“I’ll Pray for You”: What I Really Mean

Bonjour mes amis! It’s been a while.

Two years ago, before I left for World Youth Day in Poland, I got the idea to start a list of prayer requests in my journal to carry with me throughout the pilgrimage. I posted about it on Facebook and Instagram and carried my journal with me everywhere over the month before I left so people could add their requests themselves. Collecting these intentions was such a moving experience. People from all areas of my life, people of all faiths and no faith, responded to ask me to pray for them or their loved ones. It was such a success that I decided to do it again last summer when I went to Fatima, Portugal. My goal of 50 intentions, one for each bead of a rosary, turned into 150 intentions, enough for THREE rosaries, which I prayed over the course of my three days at Fatima.

This Friday, I will be leaving for Lourdes, France, one of the most popular and holy pilgrimage sites for Catholics. However, when I thought about making my annual social media post asking for prayer requests, I paused.

It’s no secret that the past few years, and especially the first half of 2018, have felt like something out of a dystopian novel. After last week’s horrific mass shooting in the office of the Capital Gazette, many people and politicians across social media posted “thoughts and prayers” to the victims and their families. There was a time in American history when most people, even if they were not religious, would consider this phrase as a considerate gesture, with the expectation that the people of faith with legislative power would do all they can to stop such violence from ever happening again. News flash: mass shootings continue to happen regularly in the United States, and the people of faith in power have NOT held up their end of the bargain.

I am a person of faith who believes in the power of prayer. But I am also a Roman Catholic Christian who takes to heart the words of Pope Francis: “Prayer and action must always be profoundly united.” It is no longer enough to just go to your inner room and pray to your Father in secret about the state of the world and shut our eyes and ears to the suffering of others. We as people of faith must take the second step: go out into the world and speak up for those who cannot speak for themselves.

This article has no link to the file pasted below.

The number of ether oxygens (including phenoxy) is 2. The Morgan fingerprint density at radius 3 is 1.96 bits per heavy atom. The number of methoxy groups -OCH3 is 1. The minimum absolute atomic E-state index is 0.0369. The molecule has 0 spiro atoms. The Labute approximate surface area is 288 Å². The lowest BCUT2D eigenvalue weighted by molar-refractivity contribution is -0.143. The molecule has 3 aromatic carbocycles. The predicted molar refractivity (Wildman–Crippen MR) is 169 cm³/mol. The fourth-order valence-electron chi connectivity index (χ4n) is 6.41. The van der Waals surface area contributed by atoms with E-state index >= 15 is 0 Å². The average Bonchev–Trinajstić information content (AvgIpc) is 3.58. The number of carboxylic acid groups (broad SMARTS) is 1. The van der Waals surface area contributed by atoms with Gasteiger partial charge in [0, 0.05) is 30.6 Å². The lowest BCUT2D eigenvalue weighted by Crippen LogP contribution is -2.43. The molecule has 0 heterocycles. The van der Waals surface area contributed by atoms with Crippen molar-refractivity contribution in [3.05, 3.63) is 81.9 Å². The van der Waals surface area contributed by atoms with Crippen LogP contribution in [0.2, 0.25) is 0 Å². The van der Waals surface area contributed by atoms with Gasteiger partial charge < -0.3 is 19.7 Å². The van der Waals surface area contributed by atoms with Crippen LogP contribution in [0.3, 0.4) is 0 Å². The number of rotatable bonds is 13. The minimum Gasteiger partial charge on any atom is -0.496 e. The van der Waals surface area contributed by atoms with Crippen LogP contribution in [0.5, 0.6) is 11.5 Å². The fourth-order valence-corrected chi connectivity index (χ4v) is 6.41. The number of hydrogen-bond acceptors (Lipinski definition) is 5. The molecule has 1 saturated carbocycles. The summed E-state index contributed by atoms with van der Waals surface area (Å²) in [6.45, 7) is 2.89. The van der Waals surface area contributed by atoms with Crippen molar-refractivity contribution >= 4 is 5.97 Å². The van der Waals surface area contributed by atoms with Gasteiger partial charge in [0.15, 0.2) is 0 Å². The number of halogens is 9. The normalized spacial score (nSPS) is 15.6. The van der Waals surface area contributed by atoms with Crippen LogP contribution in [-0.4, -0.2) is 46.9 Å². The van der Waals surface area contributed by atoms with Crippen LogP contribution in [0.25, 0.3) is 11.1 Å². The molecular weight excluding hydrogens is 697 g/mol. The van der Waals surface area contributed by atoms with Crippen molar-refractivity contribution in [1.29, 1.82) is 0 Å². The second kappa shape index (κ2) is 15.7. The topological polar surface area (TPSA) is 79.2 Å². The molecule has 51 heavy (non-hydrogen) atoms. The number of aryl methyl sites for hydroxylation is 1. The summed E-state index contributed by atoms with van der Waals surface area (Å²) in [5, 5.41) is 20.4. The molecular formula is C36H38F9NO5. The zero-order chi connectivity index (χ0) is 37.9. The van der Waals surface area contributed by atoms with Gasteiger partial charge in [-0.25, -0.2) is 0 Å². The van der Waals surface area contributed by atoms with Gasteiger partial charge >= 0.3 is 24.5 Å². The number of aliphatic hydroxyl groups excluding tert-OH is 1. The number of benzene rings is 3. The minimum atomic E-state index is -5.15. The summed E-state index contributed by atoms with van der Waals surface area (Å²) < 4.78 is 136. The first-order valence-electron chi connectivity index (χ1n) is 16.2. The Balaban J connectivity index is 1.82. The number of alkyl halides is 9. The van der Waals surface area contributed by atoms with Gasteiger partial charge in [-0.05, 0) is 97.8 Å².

In light of the state of the union and the world, I have felt uneasy when I’ve thought about making my annual cheery Facebook post asking for prayer requests for my expensive pilgrimage to Europe. I acknowledge that I have been given an opportunity that many people of faith throughout the world never will have: to travel to one of the most renowned and holy pilgrimage sites for Catholics, a place known for its many miraculous healings. So this year, when I ask you to let me pray for you, here’s what I’m asking of you:

1. To allow me to think of your name and your face at a place where the Blessed Virgin Mary said to Saint Bernadette, “Pray for sinners.” (I’m included in that category. We’ve all made mistakes.)

2. To allow me to say one Hail Mary, one of the most powerful prayers in all of Catholicism because it evokes a mortal woman who gave birth to God incarnate, thinking of your name and your face and your struggles and your deepest desires.

3. To allow me to ask God, the Creator of the Universe, Master of time and space, who created you, loves you and wants the best for you, to pour out His blessings upon you.

4. To allow me to ask Jesus Christ, the Son of God, who died on the Cross for YOU (not just the squeaky-clean ones who wear cardigans and read their Bibles all the time and somehow think God can be defined by one man-made political party), to comfort you and heal you in your times of suffering and pain.

5. To allow me to follow up with you after my pilgrimage, not to pat myself on the back because my prayers worked, but just to ask how you’re doing. (I am terrible at keeping in touch, so please be patient with me.)

6. To allow me to ask the 40 other people who will be traveling with me to pray for you, because 40 prayers are more powerful than one prayer.

7. To allow me to make a difference and help you in the best way I know how. There may be other ways I can help (just ask!), but many of you reading this are carrying heavy burdens (e.g. death of a loved one, mental or physical illness, trauma, family divides, breakups, past rejection or abuse from people who claim to be religious, worrying about what evil act our government leaders will do next). I can’t fix all the problems of the world or in your life. I just can’t. But I can ask someone who will help you better than I ever could.

OK, now the practical stuff: I will have my prayer journal with me all this week and am available any time via social media or through the contact page on this blog. I will be infrequently checking my phone and social media feeds while in France, so please keep these prayer requests coming. Feel free to share this post with your family and friends. All prayer requests will be confidential. And in the spirit of Pope Francis, please pray for me and all the other pilgrims traveling with me to Lourdes.

In conclusion, to restate what I’ve said for the past two years: I don’t care if you’re not Catholic. I don’t care if you’re not Christian. I don’t care if you haven’t prayed since your First Communion. I don’t care if you don’t believe in any sort of higher power and are reading this thinking, “Wow, that’s disappointing. I thought Vicky was normal.” I want to pray for you. Will you let me?

À bientôt !

– Vicky

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